Nida Faraz looks at some outstanding films
Movies to watch again and again that score well with both audiences and reviewers online should satisfy the majority of viewers and carve a niche for themselves. These flicks tend to have a few basic characteristics in common: a strong, coherent storyline; richly drawn — and well acted — characters; good cinematography and (if applicable) special effects; and a satisfying ending. These films span cinema history from 1924 to the current times. Many Movies to watch again and again, feature famous performers of the past and present.
As well as some of the film world’s most acclaimed directors, have worked tirelessly to produce these classics and they have become iconic productions. All these movies are well worth re-discovering just to witness the brilliance of the perception exercised by every member of the unit involved in the production of these extraordinary movies. Watching them over again is indeed a pleasure. Here is the list of the names of movies to watch again and again
One Flew Over the Cuckoo’s Nest (1975)
The Milos Forman-directed drama about a criminal who encourages rebellion against an oppressive nurse in a mental hospital did exceptionally well at the 1976 Academy Awards, winning the Oscars for Best Picture, Best Director, Best Screenplay, Best Actor, and Best Actress. Seventeen years later, the movie was deemed “culturally, historically, or aesthetically significant” by the U.S. Library of Congress and added to the National Film Registry.
The Good, the Bad and the Ugly (1966)
Sergio Leone’s 161-minute epic “The Good, the Bad and the Ugly” is perhaps the most iconic Western of all time. Rife with memorable long shots and close-ups, the film’s story is told more with imagery than words — a decision made in part due to the ease of shooting a movie with little sound.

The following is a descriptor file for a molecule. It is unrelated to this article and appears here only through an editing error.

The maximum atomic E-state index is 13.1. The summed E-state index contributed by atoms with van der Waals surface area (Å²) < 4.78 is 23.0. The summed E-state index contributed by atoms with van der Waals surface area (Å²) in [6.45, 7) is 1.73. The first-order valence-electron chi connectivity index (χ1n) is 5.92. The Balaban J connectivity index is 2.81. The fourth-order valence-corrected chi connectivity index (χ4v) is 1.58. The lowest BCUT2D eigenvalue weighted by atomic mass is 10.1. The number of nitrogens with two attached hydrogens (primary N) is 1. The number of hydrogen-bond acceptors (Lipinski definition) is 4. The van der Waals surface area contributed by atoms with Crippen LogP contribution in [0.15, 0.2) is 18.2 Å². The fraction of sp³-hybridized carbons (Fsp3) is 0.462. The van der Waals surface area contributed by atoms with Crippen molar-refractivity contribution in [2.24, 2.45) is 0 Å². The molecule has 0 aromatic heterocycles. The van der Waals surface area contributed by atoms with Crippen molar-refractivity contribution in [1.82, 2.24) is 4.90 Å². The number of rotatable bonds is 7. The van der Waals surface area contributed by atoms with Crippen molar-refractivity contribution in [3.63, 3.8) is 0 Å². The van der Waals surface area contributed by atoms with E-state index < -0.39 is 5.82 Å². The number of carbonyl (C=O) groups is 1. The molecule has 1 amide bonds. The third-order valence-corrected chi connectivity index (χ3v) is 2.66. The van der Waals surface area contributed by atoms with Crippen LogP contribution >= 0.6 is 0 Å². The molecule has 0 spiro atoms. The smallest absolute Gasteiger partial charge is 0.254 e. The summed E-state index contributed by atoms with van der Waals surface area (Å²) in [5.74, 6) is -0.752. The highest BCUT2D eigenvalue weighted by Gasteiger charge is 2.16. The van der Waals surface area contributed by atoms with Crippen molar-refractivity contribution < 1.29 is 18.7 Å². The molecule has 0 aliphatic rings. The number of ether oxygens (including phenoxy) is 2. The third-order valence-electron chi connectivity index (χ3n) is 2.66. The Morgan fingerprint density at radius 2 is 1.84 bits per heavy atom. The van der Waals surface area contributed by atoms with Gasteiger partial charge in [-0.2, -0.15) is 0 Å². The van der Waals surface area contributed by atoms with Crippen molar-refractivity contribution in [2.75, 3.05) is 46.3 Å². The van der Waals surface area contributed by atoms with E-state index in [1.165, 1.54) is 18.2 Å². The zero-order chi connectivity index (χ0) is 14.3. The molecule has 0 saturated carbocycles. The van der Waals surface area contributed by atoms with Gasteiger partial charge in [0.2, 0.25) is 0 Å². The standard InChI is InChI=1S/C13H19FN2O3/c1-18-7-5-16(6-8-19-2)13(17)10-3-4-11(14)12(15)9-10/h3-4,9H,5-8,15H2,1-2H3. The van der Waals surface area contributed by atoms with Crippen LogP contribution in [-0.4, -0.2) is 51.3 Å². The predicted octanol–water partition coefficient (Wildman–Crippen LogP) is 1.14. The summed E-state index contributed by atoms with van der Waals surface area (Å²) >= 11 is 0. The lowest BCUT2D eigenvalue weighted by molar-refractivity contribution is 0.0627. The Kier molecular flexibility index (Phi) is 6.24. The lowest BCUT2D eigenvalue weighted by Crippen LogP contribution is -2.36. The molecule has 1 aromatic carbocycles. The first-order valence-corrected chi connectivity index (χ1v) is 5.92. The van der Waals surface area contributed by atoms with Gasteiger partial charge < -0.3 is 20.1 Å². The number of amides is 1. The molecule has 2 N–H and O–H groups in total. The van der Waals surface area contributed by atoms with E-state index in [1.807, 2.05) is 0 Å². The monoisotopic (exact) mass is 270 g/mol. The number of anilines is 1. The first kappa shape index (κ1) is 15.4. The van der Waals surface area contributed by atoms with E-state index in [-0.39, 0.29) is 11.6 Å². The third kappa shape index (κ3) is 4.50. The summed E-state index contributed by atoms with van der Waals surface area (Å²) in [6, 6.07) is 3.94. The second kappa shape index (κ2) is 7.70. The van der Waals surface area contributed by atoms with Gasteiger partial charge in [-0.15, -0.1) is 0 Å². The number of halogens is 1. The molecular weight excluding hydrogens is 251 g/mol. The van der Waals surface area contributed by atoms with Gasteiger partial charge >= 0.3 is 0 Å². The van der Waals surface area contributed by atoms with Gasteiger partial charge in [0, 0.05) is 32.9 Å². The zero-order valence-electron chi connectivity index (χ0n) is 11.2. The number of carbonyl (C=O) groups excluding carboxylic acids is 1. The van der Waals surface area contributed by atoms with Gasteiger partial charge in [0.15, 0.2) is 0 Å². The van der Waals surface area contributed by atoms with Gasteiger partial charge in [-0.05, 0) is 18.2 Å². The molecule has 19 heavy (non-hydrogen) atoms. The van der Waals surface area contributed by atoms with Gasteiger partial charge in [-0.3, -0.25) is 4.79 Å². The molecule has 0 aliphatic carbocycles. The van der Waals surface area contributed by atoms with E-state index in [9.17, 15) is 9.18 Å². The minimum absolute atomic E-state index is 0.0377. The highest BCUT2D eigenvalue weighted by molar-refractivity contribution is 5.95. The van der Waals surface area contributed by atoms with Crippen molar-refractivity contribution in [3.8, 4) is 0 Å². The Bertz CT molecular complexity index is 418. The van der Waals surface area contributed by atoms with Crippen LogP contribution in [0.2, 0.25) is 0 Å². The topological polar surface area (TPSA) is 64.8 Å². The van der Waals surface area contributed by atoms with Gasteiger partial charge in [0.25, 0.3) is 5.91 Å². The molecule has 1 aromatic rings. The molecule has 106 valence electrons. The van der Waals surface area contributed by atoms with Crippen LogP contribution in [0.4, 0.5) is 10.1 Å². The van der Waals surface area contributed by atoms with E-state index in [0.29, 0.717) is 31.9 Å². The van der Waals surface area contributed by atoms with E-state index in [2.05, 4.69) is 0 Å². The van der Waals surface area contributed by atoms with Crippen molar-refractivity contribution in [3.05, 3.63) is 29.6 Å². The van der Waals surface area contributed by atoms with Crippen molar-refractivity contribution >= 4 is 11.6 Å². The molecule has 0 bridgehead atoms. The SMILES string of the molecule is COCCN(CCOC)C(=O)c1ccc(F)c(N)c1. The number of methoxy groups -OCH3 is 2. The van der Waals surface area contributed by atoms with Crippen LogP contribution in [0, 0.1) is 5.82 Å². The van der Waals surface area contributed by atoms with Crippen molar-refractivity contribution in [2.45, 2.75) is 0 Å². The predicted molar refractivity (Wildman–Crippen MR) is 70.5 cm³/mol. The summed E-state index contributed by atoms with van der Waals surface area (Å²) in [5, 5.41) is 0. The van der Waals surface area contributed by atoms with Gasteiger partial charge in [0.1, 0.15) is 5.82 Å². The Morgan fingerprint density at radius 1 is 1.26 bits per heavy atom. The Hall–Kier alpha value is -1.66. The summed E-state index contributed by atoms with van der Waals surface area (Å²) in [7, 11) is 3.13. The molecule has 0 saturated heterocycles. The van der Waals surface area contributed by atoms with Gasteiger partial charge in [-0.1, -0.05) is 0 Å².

The Dark Knight (2008)
“Dark, complex and unforgettable,” was the cumulative verdict of the critics and this sequel to “Batman Begins” pits Batman against his arch-enemy, The Joker, played here by the late Heath Ledger, whose performance won him an Academy Award for best actor in a supporting role. It was mentioned that probably it was the smartest and most stylish action movie since ‘The Matrix, and this comment still stands.
“Here’s lookin’ at you, kid,” is one of Hollywood’s most famous lines. Its source – wartime melodrama “Casablanca” — is just as iconic. The movie set a standard for romance and atmosphere that everything released after strived to match.
The Shawshank Redemption (1994)
“The Shawshank Redemption,” tells the story of banker Andy Dufresne who is given two life sentences for murder in the oppressive Shawshank State Penitentiary. The film was nominated for seven Academy Awards, including best picture, in 1995, but, ironically, failed to win any reflecting badly on the Academy itself. It is an audience favorite, however, and currently has an outstanding 9.3 out of 10 rating with over 2.2 million user votes.
Pulp Fiction (1994)
“Pulp Fiction,” Quentin Tarantino’s follow-up to “Reservoir Dogs,” is among the 1990s’ most definitive films. A wildly inventive mix of crime, film-noir, and comedy, the movie scored the Palme d’Or at the 1994 Cannes Film Festival. Its reputation has held up well over the past 25 years, with 96% of audiences giving the film a positive rating.
The Godfather (1972)
Francis Ford Coppola’s gangster epic “The Godfather” breathed new life into the American film industry upon its release in 1972. The film won Best Picture at the Academy Awards and continues to entertain movie fans to this day. The film currently has 98% positive ratings from both critics and audiences. Critics Consensus on the site describes the film as one of Hollywood’s greatest critical and commercial successes and credits it for establishing new benchmarks for American cinema. The Weekender